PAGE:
Deaths drop with tougher drunk driving laws

Web Lead

  • Mar. 28, 2011 8:00 a.m.

Creston RCMP Staff Sgt. Gord Stewart said the province’s crackdown on drunk drivers is having a positive effect.

“Fatalities have dropped by 40 per cent in the province since last September, when the new law was implemented,” he said on Tuesday. “That’s a very encouraging statistic.”

In September, the province introduced a law that allowed for immediate driving prohibitions and vehicle impoundments for drivers who fail roadside screening tests. Drivers who are in accidents or who have previous convictions are still prosecuted under the Criminal Code, but the majority of drivers who have failed the screening tests in the Creston area since September have received suspensions and impoundments under the provincial statute.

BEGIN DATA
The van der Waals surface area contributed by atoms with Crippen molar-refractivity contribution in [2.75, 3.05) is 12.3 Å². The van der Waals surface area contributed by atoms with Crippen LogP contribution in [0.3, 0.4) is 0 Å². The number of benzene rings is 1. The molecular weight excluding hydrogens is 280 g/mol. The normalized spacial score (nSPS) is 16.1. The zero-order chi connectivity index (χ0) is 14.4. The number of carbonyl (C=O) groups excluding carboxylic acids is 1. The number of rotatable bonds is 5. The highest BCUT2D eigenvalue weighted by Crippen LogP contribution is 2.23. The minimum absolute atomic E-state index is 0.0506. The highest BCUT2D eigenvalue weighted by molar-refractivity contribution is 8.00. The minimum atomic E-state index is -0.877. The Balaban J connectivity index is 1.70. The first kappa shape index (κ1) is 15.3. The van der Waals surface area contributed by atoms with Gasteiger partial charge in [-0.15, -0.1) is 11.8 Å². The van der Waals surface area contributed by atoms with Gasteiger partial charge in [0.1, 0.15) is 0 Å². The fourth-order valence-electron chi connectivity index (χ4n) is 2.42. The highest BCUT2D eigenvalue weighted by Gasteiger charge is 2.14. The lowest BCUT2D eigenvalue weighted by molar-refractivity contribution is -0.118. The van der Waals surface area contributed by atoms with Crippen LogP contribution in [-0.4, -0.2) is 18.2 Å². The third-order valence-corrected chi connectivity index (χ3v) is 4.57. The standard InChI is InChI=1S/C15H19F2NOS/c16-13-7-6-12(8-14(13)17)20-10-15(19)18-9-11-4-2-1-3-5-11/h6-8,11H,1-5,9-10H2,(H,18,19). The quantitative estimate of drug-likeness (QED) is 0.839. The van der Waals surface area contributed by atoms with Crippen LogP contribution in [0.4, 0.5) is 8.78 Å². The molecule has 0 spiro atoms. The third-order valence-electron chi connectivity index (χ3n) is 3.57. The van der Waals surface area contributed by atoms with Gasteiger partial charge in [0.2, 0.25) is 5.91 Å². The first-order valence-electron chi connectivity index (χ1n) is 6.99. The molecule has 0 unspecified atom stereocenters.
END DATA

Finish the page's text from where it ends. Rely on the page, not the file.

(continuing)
It has been rumoured that the government was looking into relaxing the regulations, with pressure coming from the restaurant and pub sector, which has claimed dramatic drops in business since changes were made to the way drinking drivers are dealt with. Earlier this year, the province raised the bar from .05 to .06 per cent blood alcohol to trigger lower-end suspensions, typically three days and no vehicle impoundment.

“It’s certainly positive news and it’s what our government’s policy intention was, to remind British Columbians that drinking and driving can be very dangerous and, in fact, fatal,” Attorney General Barry Penner said in a press release last week.

“What that means in real terms is that there are fewer families that have to suffer the loss of a loved one or someone who’s been critically injured. And, from the legal systems’ perspective, fewer cases will be clogging our courts.”

Stewart said provincial statistics also indicate there are fewer people are getting caught driving while drunk, a sign that public awareness about the new law has had an impact.